What designers and most "ordinary" people have been dealing with for  
years is that 90 degrees is "up" in reference to the 180-0 reference  
line, and that the 180-0 reference line is horizontal (on a paper or  
computer screen or diagram, when it is not being applied to some  
existing angle that you want to measure from).

On Nov 5, 2009, at 6:41 PM, Dean Jackson wrote:

> I realize it is backwards to you, but there is 20+ years of CG  
> research and use that has managed to survive with a Y-down  
> coordinate system.
>
> In the early days of SVG there were heated arguments about this. I  
> was pushing for Y-up but in the end it made sense to go for  
> compatibility. I don't think anyone suffered too much.

Even with Y-up, it doesn't mean linear directions have to be specified  
backwards too.


>> Or is it just rotate() and skew() in SVG? Because frankly, if so,  
>> then I don't have any problem at all with linear directions  
>> following the protactor convention, and transforms following the  
>> SVG convention. If someone wants to match a gradient to a rotated  
>> object, they can easily add a minus sign.
>
> But you can't?

Of course I can; why wouldn't I? If I had a 30deg gradient  and I  
wanted to rotate an element to align with it, I would use translate to  
rotate that object -30deg. Or vice versa. No big deal. The signs do  
not need to match between an angle indicating a linear direction and  
an angle indicating a rotational motion, because for most people these  
are two different things.

> Surely compatibility and interoperability are more important in  
> standards? You have specs that have been deployed for many years,  
> based on technologies that are even older.

With rotation and the normal, common meaning of "angle", it is still a  
30 degree angle whether you rotate it clockwise or counterclockwise.  
It is an SVG tradition that positive numbers mean clockwise. And I am  
fine if "translate" wants to be consistent with that. But most CSS  
authors are not SVG authors, but are very familiar with specifying  
angles according to the protractor tradition. How will CSS having that  
consistency with expectation break compatibility and interoperability?

>> Brendan has indicate that there are bloggers out there commenting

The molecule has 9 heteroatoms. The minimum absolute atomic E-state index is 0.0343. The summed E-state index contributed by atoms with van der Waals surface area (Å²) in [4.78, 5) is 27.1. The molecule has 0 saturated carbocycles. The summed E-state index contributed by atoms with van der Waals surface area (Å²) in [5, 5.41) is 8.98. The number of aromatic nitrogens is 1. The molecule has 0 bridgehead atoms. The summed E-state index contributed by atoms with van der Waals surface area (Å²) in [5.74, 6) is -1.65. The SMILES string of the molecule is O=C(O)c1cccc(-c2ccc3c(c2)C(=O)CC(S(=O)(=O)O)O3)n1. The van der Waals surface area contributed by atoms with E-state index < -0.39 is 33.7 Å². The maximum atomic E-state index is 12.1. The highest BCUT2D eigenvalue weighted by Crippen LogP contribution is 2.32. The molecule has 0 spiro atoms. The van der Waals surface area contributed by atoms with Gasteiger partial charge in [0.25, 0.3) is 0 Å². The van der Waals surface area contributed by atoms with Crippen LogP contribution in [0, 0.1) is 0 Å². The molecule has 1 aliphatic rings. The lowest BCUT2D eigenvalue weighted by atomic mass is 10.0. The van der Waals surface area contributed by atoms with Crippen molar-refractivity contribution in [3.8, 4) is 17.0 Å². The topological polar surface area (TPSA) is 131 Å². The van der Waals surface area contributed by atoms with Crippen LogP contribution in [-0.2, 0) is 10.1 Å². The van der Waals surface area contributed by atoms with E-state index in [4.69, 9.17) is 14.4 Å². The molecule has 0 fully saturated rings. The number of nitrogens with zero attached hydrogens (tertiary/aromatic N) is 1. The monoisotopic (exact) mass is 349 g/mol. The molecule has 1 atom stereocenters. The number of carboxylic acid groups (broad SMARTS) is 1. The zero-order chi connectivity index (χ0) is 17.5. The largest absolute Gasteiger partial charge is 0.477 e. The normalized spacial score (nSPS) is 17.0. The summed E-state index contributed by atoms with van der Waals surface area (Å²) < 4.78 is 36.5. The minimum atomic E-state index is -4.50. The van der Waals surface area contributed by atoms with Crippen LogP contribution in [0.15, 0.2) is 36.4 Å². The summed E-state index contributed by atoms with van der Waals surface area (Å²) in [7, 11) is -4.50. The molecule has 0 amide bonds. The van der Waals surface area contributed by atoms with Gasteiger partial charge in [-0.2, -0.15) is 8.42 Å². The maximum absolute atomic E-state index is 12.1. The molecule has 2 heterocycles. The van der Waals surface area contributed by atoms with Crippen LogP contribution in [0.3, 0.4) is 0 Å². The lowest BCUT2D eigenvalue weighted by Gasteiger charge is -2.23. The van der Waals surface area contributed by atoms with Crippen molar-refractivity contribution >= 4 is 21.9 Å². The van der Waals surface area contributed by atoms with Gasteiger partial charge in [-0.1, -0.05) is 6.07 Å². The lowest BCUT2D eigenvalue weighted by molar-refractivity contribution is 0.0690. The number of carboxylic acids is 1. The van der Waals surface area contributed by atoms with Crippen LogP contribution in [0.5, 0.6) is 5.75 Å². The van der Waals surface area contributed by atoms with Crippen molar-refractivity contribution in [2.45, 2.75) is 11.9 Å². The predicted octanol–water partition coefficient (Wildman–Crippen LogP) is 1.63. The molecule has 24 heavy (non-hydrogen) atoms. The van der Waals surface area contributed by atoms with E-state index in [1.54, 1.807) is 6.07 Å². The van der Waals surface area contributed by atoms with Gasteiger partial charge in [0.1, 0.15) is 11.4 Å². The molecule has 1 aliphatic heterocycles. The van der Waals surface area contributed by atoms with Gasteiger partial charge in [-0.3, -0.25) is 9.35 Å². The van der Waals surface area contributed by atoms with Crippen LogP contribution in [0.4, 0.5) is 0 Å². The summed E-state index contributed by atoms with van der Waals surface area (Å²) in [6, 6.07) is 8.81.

>> on the current transform implementations as being buggy or wrong  
>> for going clockwise with it's degrees. Just wait until we are all  
>> asked to flip our protractors over and read the numbers backwards  
>> in order to specify direction! It is completely unintuitive to the  
>> average person, for whom 90 degrees is up.
>
> Bloggers complain. We can't even agree here so it seems  
> understandable that a blogger without context might not realize why  
> a particular decision was made.

OK, then, take a poll of designers and authors. Ask them, "If you were  
creating a gradient from back to white, and specified a 90 degree  
angle for the direction of the angle, which color would you expect to  
be on top?" If you get a reasonable sized survey sample, and they  
disagree with me on that, then I'll shut up about this.

> However in this case it is a fairly small use case (compared to axis  
> aligned gradients or using two points)

I disagree with your parenthetical. In every software I've seen where  
linear direction can be specified numerically, a single angle number  
is used. Using two coordinate points to indicate where a gradient  
starts or ends is, for all but a tiny, tiny fraction of use cases,  
completely redundant to using percentages or lengths to indicate where  
a particular color (such as the first or last color) should go.

> , it is immediately obvious to the author what the problem is and  
> easy to fix.

Right back at you. The same can be said about correcting the problem  
when a SVG-crazed author has to specify a direction according to more  
normal expectations.




Received on Friday, 6 November 2009 18:18:51 GMT